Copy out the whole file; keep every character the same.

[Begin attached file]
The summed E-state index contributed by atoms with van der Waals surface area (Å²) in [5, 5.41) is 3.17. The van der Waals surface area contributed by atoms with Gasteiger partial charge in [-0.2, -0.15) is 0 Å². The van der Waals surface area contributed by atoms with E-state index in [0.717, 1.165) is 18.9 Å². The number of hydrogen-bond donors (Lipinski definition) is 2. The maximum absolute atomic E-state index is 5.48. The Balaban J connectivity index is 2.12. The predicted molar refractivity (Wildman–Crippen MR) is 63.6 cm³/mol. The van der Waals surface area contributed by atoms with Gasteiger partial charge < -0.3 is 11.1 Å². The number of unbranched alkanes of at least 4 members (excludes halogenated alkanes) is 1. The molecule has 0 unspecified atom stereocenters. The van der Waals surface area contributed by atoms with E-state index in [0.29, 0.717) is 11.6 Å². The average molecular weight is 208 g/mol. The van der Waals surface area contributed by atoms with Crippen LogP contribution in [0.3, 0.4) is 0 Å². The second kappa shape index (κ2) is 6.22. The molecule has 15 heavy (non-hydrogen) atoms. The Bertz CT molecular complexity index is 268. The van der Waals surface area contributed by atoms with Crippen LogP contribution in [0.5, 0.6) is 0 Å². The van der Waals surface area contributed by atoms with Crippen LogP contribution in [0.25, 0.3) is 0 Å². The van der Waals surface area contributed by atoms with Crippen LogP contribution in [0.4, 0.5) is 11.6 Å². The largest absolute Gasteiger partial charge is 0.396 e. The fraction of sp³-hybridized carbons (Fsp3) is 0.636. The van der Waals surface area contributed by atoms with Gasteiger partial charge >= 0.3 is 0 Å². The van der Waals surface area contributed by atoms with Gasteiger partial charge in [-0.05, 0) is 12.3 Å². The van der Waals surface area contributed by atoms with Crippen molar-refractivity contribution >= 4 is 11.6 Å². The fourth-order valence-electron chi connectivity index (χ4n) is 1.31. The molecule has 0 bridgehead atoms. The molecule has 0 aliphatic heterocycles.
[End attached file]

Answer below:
The summed E-state index contributed by atoms with van der Waals surface area (Å²) in [5, 5.41) is 3.17. The van der Waals surface area contributed by atoms with Gasteiger partial charge in [-0.2, -0.15) is 0 Å². The van der Waals surface area contributed by atoms with E-state index in [0.717, 1.165) is 18.9 Å². The number of hydrogen-bond donors (Lipinski definition) is 2. The maximum absolute atomic E-state index is 5.48. The Balaban J connectivity index is 2.12. The predicted molar refractivity (Wildman–Crippen MR) is 63.6 cm³/mol. The van der Waals surface area contributed by atoms with Gasteiger partial charge < -0.3 is 11.1 Å². The number of unbranched alkanes of at least 4 members (excludes halogenated alkanes) is 1. The molecule has 0 unspecified atom stereocenters. The van der Waals surface area contributed by atoms with E-state index in [0.29, 0.717) is 11.6 Å². The average molecular weight is 208 g/mol. The van der Waals surface area contributed by atoms with Crippen LogP contribution in [0.3, 0.4) is 0 Å². The second kappa shape index (κ2) is 6.22. The molecule has 15 heavy (non-hydrogen) atoms. The Bertz CT molecular complexity index is 268. The van der Waals surface area contributed by atoms with Crippen LogP contribution in [0.5, 0.6) is 0 Å². The van der Waals surface area contributed by atoms with Crippen LogP contribution in [0.25, 0.3) is 0 Å². The van der Waals surface area contributed by atoms with Crippen LogP contribution in [0.4, 0.5) is 11.6 Å². The largest absolute Gasteiger partial charge is 0.396 e. The fraction of sp³-hybridized carbons (Fsp3) is 0.636. The van der Waals surface area contributed by atoms with Gasteiger partial charge >= 0.3 is 0 Å². The van der Waals surface area contributed by atoms with Gasteiger partial charge in [-0.05, 0) is 12.3 Å². The van der Waals surface area contributed by atoms with Crippen molar-refractivity contribution >= 4 is 11.6 Å². The fourth-order valence-electron chi connectivity index (χ4n) is 1.31. The molecule has 0 bridgehead atoms. The molecule has 0 aliphatic heterocycles.